No law annoys California developers more than the California Environmental Quality Act and they figure to win at least some changes to its strict 42-year-old rules next year.
They almost sneaked through a major softening of the state’s premier environmental law last September in the waning moments of the last legislative session, but were forced to back off in the face of heavy objections to softening the law without any public hearings at all.
CEQA requires sponsors of any building project or other development that will have a significant effect on the environment to write an environmental impact report assessing the effects of even its smallest aspects. Signed in 1970 by then-Gov. Ronald Reagan, the law was intended to supplement the National Environment Policy Act of 1969, signed by President Richard Nixon. That law demands an environmental impact statement for every significant action by any federal agency.
The national law, for just one example, is the reason why the U.S. Navy cannot practice gunnery on the western side of the military-owned San Clemente Island without first making sure it won’t affect migrating whales.
The state law has been used by environmentalists and others to obstruct countless projects, with legal challenges to the adequacy of EIRs often adding months and years to the planning cycle of projects as diverse as sports arenas and apartment buildings.
Business and development interests maintain they respect the way CEQA provides the public with information about the effects of projects large and small. Effects measured by EIRs include everything from public health considerations – would a new freeway create health risks from vehicle exhaust? – to increased traffic and potential danger to wildlife. Once identified, adverse impacts must be mitigated, often adding large sums to project costs.
No governor since CEQA passed has seemed more receptive to loosening its requirements than the current version of Jerry Brown, ironically taking a very different approach than he did in his first gubernatorial incarnation from 1975-83.
In a news conference last August, Brown allowed that “I’ve never seen a CEQA exemption I didn’t like.” Later he remarked that “CEQA reform is the Lord’s work.” It was no surprise, then, when developer allies in the Legislature quickly sought to push changes through.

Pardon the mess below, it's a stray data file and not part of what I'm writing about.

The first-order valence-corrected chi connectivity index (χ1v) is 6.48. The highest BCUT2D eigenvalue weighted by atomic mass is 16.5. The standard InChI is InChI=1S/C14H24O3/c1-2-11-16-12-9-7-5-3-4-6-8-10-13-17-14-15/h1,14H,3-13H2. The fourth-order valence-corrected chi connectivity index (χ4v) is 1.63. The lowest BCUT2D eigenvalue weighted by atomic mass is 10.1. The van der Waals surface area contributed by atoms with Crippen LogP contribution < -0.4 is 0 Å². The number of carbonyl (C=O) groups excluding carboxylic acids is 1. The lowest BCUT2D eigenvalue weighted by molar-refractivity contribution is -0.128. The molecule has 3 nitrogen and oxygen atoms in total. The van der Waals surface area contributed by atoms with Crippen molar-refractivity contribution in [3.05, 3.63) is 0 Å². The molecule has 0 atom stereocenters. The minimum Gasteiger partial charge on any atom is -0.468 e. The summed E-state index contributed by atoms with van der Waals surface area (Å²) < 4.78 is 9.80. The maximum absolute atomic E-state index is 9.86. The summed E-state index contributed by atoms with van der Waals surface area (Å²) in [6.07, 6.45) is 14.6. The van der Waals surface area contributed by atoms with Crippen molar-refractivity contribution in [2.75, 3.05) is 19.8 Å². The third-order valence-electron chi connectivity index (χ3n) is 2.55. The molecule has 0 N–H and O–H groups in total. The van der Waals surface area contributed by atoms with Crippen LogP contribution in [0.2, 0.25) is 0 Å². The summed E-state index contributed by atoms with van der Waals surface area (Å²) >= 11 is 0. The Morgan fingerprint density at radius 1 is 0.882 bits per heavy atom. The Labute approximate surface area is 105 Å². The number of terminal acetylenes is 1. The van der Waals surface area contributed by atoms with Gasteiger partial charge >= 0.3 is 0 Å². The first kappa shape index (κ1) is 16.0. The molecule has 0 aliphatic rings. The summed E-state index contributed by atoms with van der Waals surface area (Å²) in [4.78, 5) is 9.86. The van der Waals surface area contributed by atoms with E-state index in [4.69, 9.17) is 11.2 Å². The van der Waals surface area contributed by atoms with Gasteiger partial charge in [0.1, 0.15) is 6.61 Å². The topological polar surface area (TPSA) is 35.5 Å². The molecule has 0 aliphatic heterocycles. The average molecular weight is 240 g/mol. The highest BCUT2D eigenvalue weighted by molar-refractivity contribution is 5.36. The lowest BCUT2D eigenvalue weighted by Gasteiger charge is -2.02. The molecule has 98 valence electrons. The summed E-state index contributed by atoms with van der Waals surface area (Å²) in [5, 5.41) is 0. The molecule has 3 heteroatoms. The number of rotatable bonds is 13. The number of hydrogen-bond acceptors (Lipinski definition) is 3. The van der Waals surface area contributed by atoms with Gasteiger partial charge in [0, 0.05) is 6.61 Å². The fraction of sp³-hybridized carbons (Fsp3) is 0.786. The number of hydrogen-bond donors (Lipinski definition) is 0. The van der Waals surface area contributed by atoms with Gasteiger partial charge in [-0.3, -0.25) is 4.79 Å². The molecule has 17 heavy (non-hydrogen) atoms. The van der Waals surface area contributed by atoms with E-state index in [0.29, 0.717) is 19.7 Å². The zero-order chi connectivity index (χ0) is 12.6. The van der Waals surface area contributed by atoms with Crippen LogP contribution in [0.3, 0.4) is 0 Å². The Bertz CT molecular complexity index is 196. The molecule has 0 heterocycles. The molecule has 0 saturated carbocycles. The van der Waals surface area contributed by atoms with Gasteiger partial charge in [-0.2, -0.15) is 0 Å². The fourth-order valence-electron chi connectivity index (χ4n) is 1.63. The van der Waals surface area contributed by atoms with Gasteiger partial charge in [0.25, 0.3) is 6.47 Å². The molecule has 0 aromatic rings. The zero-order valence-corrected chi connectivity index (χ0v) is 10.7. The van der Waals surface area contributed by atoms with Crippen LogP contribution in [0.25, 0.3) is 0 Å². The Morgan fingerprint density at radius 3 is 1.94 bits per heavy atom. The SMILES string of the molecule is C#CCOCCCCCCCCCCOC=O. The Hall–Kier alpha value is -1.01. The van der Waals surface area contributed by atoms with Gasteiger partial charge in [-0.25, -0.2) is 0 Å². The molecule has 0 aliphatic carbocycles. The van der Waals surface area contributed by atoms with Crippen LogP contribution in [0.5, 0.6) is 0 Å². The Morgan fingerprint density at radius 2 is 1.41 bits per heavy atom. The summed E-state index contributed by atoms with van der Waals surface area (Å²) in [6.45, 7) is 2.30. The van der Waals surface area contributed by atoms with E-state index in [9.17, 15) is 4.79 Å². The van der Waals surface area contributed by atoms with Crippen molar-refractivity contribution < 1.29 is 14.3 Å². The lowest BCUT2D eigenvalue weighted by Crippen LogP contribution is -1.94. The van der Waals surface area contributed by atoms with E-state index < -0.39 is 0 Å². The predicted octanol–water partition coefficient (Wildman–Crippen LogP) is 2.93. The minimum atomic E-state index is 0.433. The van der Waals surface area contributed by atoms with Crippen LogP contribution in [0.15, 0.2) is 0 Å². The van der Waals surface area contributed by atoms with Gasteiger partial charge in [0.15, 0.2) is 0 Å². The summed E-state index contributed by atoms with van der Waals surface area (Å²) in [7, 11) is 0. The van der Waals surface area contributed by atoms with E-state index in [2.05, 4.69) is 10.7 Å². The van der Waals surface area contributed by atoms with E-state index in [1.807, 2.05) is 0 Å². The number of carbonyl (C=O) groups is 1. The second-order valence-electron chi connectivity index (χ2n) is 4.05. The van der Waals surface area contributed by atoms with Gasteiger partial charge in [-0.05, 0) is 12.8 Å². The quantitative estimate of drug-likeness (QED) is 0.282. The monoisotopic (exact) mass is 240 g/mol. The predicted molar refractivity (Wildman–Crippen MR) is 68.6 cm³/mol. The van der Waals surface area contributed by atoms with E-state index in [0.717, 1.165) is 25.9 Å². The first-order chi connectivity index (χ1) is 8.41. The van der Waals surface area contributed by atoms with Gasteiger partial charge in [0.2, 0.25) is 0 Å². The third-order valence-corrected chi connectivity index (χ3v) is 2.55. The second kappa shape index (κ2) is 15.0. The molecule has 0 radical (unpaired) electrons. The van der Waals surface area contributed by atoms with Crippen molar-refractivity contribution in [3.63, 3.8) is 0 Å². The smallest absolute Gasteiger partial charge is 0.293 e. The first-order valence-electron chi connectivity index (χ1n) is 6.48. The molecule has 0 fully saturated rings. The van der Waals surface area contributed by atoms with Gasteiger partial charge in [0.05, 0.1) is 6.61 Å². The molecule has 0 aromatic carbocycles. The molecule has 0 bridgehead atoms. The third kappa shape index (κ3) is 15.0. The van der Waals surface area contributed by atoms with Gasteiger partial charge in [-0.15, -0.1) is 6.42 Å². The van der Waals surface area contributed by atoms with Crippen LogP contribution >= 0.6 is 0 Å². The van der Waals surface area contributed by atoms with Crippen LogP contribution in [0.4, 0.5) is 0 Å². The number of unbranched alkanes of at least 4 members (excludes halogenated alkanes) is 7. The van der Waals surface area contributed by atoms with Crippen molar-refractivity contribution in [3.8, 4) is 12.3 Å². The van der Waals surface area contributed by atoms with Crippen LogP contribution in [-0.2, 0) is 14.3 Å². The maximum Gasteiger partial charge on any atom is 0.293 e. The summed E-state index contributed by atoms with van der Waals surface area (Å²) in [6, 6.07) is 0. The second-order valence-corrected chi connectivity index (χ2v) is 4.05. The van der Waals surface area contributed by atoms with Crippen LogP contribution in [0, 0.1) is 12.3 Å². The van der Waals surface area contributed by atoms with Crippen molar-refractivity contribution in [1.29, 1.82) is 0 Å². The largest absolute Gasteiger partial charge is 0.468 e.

Among the alterations attempted then and likely to return next year was an exclusion from CEQA for projects that already comply with local land-use plans previously certified as consistent with CEQA.
Brown’s turnaround on this law stems from his experience as mayor of Oakland from 1999 to 2007, a time when several projects he saw as bettering blighted areas of that city were delayed or stymied by challenges under CEQA.
In his first year back as governor, Brown signed one bill fast-tracking legal review under CEQA for a proposed football stadium in downtown Los Angeles and another speeding up big projects (costing at least $100 million) that incorporate high environmental standards. But he pulled back on a push to exclude high-speed rail construction from CEQA. There has also been talk of excluding proposed water-transporting tunnels under the Sacramento-San Joaquin river delta.
The entire picture dismays environmental leaders and excites development interests. “It would be really devastating for California and probably the rest of the nation for the kind of precedent this would set,” Jena Price, legislative director of the Planning and Conservation League, told a reporter.
On the other side, the CEQA Working Group, a coalition of business, labor and affordable housing interests, claims that other laws like the Clean Air Act, the Endangered Species Act and a panoply of anti-smog laws make CEQA at least partially redundant, forcing developers to spend time and money going over similar sets of facts in excessive paperwork. This outfit maintains it wants to eliminate duplication and provide even wider environmental disclosure than CEQA now does.
“Duplicative and overlapping processes often result in lengthy project-permitting delays and uncertainty,” said Bill Allen, CEO of the Los Angeles County Economic Development Corp., in a letter to lawmakers.
But environmentalists point to a 2005 study by the nonpartisan Public Policy Institute of California indicating only one project in every 354 is ever delayed by CEQA-related actions.
They contend business interests don’t really want to modernize the landmark environmental law, they want to gut it and deprive the public of an opportunity to force changes that have often cut many stories out of high-rises and created numerous small wildlife preserves.
The strong arguments on both sides here make it obvious that changing CEQA should not happen in secrecy, but only with plenty of public input. But even at that, some softening of CEQA seems inevitable during the next legislative session.
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